One of the great things about working at Emmaus Suffolk is that you never lose sight of the people that you are working for, literally. The people that we help, the community that we are building are here together every day. There is no faceless corporate machine, no head office in a faraway place detached from the people we are helping and the people helping us. No one is too important to make their own tea or make tea for anyone else, or help fulfil a café order if they happen to be in the kitchen. And yes, tea is important – we’ll take a Yorkshire if you’re buying.
If you’re old enough to remember, you may be thinking this all sounds a bit too much like the Waltons, a bit too saccharine. Okay, so there are occasional Eastenders style dramas but they blow over as fast as they arrived. Generally, we are one big happy slightly dysfunctional family that solves its problems with a good chat and a cup of tea (disclaimer: this article is not sponsored by the UK Tea Council, we just like tea – especially with a toasted teacake in our Community Café – shameless plug alert).
Our hub at The Dales is always busy, occasionally slightly manic but still manages to be a haven for many. Whether people come to keep themselves busy, combat loneliness or to learn a new skill they always find a willing ear and often in turn become one themselves. We include our customers when we talk about our community as many of them are regulars who visit the café and catch up on all the news and have formed friendships with volunteers and staff.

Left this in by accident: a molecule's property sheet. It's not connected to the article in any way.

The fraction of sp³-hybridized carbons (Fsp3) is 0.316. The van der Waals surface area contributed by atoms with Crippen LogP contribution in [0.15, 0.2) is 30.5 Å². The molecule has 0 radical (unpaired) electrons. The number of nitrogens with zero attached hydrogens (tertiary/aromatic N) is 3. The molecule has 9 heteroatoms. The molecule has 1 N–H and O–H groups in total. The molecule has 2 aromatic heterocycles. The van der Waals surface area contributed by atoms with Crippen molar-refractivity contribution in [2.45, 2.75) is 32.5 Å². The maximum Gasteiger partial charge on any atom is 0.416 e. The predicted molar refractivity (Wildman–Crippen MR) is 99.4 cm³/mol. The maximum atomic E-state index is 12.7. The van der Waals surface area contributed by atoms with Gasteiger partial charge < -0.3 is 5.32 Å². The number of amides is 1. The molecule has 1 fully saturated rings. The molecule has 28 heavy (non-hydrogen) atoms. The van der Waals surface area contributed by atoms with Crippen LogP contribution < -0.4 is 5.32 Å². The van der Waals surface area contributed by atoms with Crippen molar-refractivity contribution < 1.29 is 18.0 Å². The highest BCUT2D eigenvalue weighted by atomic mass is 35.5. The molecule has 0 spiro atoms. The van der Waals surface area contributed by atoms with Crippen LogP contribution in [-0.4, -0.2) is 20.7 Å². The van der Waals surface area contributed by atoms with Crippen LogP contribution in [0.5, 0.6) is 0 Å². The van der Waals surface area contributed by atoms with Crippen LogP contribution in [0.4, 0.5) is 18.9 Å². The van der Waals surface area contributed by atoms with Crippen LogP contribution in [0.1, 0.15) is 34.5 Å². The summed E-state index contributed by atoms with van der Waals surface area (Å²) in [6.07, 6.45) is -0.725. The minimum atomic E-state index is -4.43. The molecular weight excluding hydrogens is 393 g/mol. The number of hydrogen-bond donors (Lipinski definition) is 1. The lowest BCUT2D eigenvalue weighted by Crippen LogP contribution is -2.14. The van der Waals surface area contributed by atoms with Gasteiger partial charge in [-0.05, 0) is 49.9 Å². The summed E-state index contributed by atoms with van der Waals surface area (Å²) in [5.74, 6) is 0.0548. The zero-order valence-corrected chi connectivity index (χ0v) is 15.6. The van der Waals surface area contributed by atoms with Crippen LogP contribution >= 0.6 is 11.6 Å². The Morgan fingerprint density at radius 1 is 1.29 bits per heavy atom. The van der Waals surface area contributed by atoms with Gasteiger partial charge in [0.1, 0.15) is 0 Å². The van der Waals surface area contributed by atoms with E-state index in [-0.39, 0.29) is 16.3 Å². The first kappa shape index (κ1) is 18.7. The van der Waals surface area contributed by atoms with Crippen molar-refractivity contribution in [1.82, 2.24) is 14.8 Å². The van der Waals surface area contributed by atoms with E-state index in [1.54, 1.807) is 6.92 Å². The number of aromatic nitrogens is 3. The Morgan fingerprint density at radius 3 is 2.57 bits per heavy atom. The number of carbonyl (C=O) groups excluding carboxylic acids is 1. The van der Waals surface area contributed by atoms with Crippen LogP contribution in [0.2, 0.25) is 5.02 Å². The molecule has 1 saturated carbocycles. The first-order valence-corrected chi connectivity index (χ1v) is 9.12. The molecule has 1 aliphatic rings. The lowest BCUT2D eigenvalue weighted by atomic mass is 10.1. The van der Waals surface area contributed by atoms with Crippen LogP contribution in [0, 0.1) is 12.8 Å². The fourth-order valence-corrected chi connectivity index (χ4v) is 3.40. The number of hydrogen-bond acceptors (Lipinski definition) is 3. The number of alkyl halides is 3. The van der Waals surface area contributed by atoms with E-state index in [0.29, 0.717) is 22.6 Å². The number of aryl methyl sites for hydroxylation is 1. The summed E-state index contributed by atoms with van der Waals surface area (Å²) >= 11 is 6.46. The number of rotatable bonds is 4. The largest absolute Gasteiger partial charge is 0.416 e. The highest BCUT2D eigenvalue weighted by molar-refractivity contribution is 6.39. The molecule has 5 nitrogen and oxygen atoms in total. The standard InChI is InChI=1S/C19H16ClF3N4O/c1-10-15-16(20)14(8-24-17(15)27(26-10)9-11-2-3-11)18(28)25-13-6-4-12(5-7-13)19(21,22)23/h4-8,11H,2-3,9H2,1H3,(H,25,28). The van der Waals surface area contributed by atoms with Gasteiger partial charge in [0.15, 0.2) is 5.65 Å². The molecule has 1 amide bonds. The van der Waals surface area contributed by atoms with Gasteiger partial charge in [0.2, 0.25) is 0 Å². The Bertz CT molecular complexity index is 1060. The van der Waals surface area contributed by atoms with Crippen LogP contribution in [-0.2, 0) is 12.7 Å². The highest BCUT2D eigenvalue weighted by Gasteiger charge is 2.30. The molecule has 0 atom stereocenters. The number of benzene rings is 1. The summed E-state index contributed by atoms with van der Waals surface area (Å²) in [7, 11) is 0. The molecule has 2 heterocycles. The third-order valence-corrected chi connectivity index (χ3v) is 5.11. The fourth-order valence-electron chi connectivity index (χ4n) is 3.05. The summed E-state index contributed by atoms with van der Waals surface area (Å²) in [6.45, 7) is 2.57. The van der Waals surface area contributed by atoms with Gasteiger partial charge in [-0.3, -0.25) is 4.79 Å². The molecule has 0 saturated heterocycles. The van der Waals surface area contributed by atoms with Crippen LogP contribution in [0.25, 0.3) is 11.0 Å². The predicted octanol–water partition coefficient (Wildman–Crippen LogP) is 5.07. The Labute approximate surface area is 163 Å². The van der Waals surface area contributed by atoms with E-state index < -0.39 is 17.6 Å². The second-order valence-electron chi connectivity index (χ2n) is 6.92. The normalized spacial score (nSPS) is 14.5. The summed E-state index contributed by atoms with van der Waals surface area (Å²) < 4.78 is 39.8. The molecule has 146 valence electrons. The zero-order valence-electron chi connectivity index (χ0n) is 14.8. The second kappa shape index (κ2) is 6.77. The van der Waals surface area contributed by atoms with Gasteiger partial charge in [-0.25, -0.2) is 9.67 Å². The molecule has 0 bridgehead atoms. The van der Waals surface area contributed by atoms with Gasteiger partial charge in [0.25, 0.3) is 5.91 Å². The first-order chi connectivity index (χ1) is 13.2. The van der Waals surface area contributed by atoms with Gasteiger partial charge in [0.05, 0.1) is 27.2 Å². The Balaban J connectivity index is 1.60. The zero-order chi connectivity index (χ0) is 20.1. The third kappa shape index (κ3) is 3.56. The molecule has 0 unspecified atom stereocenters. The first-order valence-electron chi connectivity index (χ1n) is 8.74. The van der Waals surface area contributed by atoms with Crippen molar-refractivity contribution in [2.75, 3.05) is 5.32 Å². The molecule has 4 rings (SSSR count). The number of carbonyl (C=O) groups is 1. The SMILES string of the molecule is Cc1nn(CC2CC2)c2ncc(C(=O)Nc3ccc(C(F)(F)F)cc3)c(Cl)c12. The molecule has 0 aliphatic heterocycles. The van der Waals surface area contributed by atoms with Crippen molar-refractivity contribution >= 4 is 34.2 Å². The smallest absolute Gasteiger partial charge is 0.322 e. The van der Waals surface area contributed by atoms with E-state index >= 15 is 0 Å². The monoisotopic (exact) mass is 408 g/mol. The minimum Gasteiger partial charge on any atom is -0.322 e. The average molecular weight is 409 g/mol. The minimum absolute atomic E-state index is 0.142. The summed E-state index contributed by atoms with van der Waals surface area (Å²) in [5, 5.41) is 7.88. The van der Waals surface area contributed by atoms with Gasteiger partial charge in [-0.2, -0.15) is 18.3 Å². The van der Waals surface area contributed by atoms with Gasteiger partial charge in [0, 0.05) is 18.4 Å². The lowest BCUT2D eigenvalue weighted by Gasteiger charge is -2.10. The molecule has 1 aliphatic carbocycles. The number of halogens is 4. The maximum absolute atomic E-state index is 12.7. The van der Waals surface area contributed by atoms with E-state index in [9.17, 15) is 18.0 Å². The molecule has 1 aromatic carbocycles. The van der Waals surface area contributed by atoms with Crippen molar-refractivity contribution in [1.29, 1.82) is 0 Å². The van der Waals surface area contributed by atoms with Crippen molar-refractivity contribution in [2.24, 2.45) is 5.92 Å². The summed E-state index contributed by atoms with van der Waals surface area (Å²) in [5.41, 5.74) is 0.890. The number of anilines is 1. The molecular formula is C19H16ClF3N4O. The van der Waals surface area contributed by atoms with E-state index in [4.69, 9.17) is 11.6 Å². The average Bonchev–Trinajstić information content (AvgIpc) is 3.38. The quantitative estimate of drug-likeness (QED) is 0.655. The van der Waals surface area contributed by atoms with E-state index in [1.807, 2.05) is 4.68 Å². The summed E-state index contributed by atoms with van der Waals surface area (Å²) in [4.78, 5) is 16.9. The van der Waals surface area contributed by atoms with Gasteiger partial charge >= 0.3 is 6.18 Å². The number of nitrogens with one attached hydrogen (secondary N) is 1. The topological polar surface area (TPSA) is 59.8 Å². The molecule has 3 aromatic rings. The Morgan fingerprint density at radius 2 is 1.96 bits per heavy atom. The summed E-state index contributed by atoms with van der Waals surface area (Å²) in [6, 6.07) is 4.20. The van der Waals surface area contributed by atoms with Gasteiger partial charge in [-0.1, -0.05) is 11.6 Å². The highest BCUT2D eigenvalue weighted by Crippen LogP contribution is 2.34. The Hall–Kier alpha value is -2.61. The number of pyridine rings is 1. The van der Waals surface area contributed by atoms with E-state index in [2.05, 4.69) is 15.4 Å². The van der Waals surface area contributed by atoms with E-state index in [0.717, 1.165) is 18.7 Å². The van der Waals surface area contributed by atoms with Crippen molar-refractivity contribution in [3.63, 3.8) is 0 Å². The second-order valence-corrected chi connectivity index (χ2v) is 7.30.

In the corridor which leads through to the shop we have a mural painted on the wall by one of our volunteers David, and Leah our social worker on placement. It is a tree and the leaves are quotes from volunteers about their feelings and their experiences with us. If you visit us at Dales Road take a minute and read a few, guaranteed to warm your cockles, then sit in the cafe with a cup of that all important tea (other refreshments are available)and see it for yourself.

· It has helped me meet other people and help the community.
· I feel part of a family.
· I have gained a lot of self confidence and self-esteem. I look forward to coming to
work at the shop and feel I am making a difference to others.
· I have more confidence and am socialising.
· There is a great sense of community
· If I make a mistake it doesn’t matter, I am supported in how to do this correctly and
this makes me feel safe and able to move forward.